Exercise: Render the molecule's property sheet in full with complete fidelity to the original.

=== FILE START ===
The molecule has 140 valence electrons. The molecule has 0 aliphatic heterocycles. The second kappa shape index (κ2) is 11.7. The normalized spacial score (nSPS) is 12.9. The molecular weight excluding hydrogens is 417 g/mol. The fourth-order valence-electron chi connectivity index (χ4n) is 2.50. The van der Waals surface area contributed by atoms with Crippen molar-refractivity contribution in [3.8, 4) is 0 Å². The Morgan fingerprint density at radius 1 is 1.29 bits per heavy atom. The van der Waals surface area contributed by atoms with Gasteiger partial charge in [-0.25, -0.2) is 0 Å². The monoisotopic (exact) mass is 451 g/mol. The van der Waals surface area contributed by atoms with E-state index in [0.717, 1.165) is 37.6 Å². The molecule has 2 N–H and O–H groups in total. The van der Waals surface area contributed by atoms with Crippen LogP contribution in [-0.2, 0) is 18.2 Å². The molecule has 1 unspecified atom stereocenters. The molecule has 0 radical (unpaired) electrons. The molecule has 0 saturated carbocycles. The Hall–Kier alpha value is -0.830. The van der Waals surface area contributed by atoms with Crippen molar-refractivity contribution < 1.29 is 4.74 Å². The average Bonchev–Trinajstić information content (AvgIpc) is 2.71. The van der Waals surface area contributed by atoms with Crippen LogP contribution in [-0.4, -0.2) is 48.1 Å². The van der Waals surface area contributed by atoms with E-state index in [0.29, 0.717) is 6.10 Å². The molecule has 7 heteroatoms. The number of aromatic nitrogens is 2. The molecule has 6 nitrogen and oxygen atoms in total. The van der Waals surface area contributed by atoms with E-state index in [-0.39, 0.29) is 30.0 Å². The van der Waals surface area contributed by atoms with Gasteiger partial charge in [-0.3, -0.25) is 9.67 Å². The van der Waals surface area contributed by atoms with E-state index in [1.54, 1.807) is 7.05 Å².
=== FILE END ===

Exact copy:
The molecule has 140 valence electrons. The molecule has 0 aliphatic heterocycles. The second kappa shape index (κ2) is 11.7. The normalized spacial score (nSPS) is 12.9. The molecular weight excluding hydrogens is 417 g/mol. The fourth-order valence-electron chi connectivity index (χ4n) is 2.50. The van der Waals surface area contributed by atoms with Crippen molar-refractivity contribution in [3.8, 4) is 0 Å². The Morgan fingerprint density at radius 1 is 1.29 bits per heavy atom. The van der Waals surface area contributed by atoms with Gasteiger partial charge in [-0.25, -0.2) is 0 Å². The monoisotopic (exact) mass is 451 g/mol. The van der Waals surface area contributed by atoms with E-state index in [0.717, 1.165) is 37.6 Å². The molecule has 2 N–H and O–H groups in total. The van der Waals surface area contributed by atoms with Crippen LogP contribution in [-0.2, 0) is 18.2 Å². The molecule has 1 unspecified atom stereocenters. The molecule has 0 radical (unpaired) electrons. The molecule has 0 saturated carbocycles. The Hall–Kier alpha value is -0.830. The van der Waals surface area contributed by atoms with Crippen molar-refractivity contribution < 1.29 is 4.74 Å². The average Bonchev–Trinajstić information content (AvgIpc) is 2.71. The van der Waals surface area contributed by atoms with Crippen LogP contribution in [-0.4, -0.2) is 48.1 Å². The van der Waals surface area contributed by atoms with E-state index in [0.29, 0.717) is 6.10 Å². The molecule has 7 heteroatoms. The number of aromatic nitrogens is 2. The molecule has 6 nitrogen and oxygen atoms in total. The van der Waals surface area contributed by atoms with E-state index in [-0.39, 0.29) is 30.0 Å². The van der Waals surface area contributed by atoms with Gasteiger partial charge in [-0.3, -0.25) is 9.67 Å². The van der Waals surface area contributed by atoms with E-state index in [1.54, 1.807) is 7.05 Å².